Customer Support For SaaS Success

Customer Support For SaaS Success

Customer support is a key differentiator in business. In fact, customer experience is expected to overtake price and product as a key brand differentiator by 2020 – according to research by Walker. 

There are three ways to handle customer service – creating an in-house support team, partnering with a Managed Service Provider, or using some combination of both. Each approach comes with its own set of opportunities and challenges. 

Modern customers expect to receive quality support. In other words, client satisfaction depends on support functionality. The way support is provided directly reflects on a business success and growth. A staggering 91% of consumers who experience bad customer support chose to stop doing business, as reported by Glance.  

Additionally, a Society for Human Resource Management study recently reported that the average cost of ineffective support can add up to $103,680 in human productivity loss annually.  

The following is a comprehensive overview of existing customer service options. We’ve listed the major Pros and Cons: 

In-House Support Team 

ISVs can provide their own support. However, creating your own team can be a tedious process. It necessitates hiring additional staff, implementing specialized tools, and creating new procedures.  

Implementing a support team within your company structure is only cost-efficient when you have fewer than 10 end-points or computer users. But with bigger companies and large-scale projects, doing it yourself lowers efficiency. For this reason, many businesses view supporting their own team as a distraction from important business tasks; the ones driving profit and growth. 

Focusing on everyday, mundane issues can roadblock a transition to the cloud. It's easy to lose sight of the big picture when micromanaging every emerging problem.  

PROs of having an in-house support team: 

  • Providing quality support: you know your application better than anyone 
  • Managing all enquiries 
  • Supervising support operations directly 
  • Having full access to the software knowledge database, developers, and the back-end team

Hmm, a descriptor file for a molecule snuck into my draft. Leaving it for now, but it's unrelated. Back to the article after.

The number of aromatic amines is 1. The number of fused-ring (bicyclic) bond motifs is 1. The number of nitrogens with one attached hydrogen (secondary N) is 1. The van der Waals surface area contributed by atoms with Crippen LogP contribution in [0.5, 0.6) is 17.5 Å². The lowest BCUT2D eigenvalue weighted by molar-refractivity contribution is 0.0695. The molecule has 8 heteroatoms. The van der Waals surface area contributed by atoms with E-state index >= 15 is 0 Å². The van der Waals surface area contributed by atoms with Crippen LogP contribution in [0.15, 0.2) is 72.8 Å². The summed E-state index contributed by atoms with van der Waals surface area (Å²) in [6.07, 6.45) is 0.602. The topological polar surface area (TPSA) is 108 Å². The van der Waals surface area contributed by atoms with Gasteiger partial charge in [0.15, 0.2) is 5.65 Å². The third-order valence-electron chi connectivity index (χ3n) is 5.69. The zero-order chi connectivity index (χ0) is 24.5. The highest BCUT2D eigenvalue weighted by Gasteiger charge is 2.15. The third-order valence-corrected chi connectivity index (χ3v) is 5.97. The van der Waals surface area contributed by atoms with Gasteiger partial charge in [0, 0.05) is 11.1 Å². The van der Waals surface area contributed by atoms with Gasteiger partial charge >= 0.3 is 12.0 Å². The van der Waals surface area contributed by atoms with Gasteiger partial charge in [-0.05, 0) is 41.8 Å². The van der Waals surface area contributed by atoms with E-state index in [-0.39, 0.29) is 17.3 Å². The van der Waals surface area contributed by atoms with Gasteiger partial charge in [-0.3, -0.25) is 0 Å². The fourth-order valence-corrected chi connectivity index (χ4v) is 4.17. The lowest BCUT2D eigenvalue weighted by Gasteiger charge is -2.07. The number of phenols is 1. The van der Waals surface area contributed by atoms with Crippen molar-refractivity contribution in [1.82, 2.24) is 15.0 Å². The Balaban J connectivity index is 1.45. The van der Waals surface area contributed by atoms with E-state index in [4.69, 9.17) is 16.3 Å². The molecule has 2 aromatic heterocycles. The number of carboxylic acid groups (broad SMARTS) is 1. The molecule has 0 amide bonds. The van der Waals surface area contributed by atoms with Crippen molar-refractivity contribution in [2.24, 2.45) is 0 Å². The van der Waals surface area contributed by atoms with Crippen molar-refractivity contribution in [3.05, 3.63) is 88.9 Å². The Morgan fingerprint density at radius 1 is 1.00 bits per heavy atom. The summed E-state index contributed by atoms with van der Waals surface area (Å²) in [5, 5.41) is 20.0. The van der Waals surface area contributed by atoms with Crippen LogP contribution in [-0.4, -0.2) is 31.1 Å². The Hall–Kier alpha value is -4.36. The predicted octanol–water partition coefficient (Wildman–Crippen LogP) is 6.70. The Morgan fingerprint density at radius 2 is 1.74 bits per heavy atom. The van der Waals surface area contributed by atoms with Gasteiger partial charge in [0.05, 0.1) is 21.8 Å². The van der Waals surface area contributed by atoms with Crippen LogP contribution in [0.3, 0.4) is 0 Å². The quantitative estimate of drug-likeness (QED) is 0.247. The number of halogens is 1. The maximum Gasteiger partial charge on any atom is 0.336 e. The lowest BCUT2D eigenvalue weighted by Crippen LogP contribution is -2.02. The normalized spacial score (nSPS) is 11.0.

• Ensuring that support procedures meet company growth/delivery goals 
  • Changing prioritization with near-instant reaction 

CONs of having an in-house support team: 

  • Building a support organization 
  • Operating that support organization 
  • Paying for new employee salaries, benefits, and training 

Managed Service Provider (MSP) 

Managed Service Providers are third-party support companies that manage customers complaints, questions, and requests. Therefore, MSPs are experts in providing cloud services. However, MSPs existed long before cloud computing. 

MSPs are renown as trusted support partners. They have their own infrastructure and personnel, so leveraging this pre-existing capacity is cheaper than supporting an in-house team. An MSP’s people will also bring valuable and diverse work experience to the table. On top of that, partnering with a Managed Service Provider preserves resources for more lucrative fields of operation. 

Choosing a Managed Service Provider is complicated. It primarily depends on the specifics of your software. Even if you contract the perfect fit for an application, there are still risks. An external party will always take some time to build knowledge around an unfamiliar product. You should not expect the service provider to deliver immediate results on par with internal, in-house experts. 

When weighing your decisions, take into consideration the annual productivity loss from managing vendors, handling IT staff problems, and from dealing with network downtime. When these costs are added up, compare that figure to the fee proposed by a prospective MSP. 

PROs of using MSP: 

  • Expanding your in-house expertise with a team of industry experts and specialists 
  • Leveraging a MSP’s support procedures and infrastructure 
  • Providing reliable SLAs 
  • Supporting 24/7 global coverage with fewer staff 
  • Having predictable support expenses 
  • Focusing in-house resources on more important tasks – development and growth
  • Scaling quickly with on-demand access to additional MSP expertise in various areas 

CONs of using MSP: 

  • Working with a distant MSP could be a challenge  
  • Discovering, evaluating, and integrating with the right MSP requires a large time investment 
  • Defining the scope of services clearly. An internal team cannot be involved in everything 
  • Allowing the MSP time to achieve a high level of expertise in your product 
  • Relying on an external organization’s support ethics and work quality 

A mix of internal and external MSP  

This is the option that most companies go for, as it has advantages from both worlds. 

There are many cases where support is delivered by both an ISV and a Managed Service Provider. Within these hybrids, it’s common for complex issues (like bugs and feature requests) to be resolved by the ISVs while less technical (or more repetitive) tasks to be handled by the service providers. This model works best when just starting to outsource support; working with the MSP to build up their own expertise. 

Teaming up with an MSP doesn’t mean giving up full control of an application. Setting clear borders on the scope of services an external organization provides keeps things organized. 

While Managed Service Providers are no substitute for an IT department, this dual system is usually conducive to company growth. By working with a Managed Service Provider, a company has the time and energy to focus on strategic improvements, innovate, pursue long-term goals, and keep customer satisfaction high.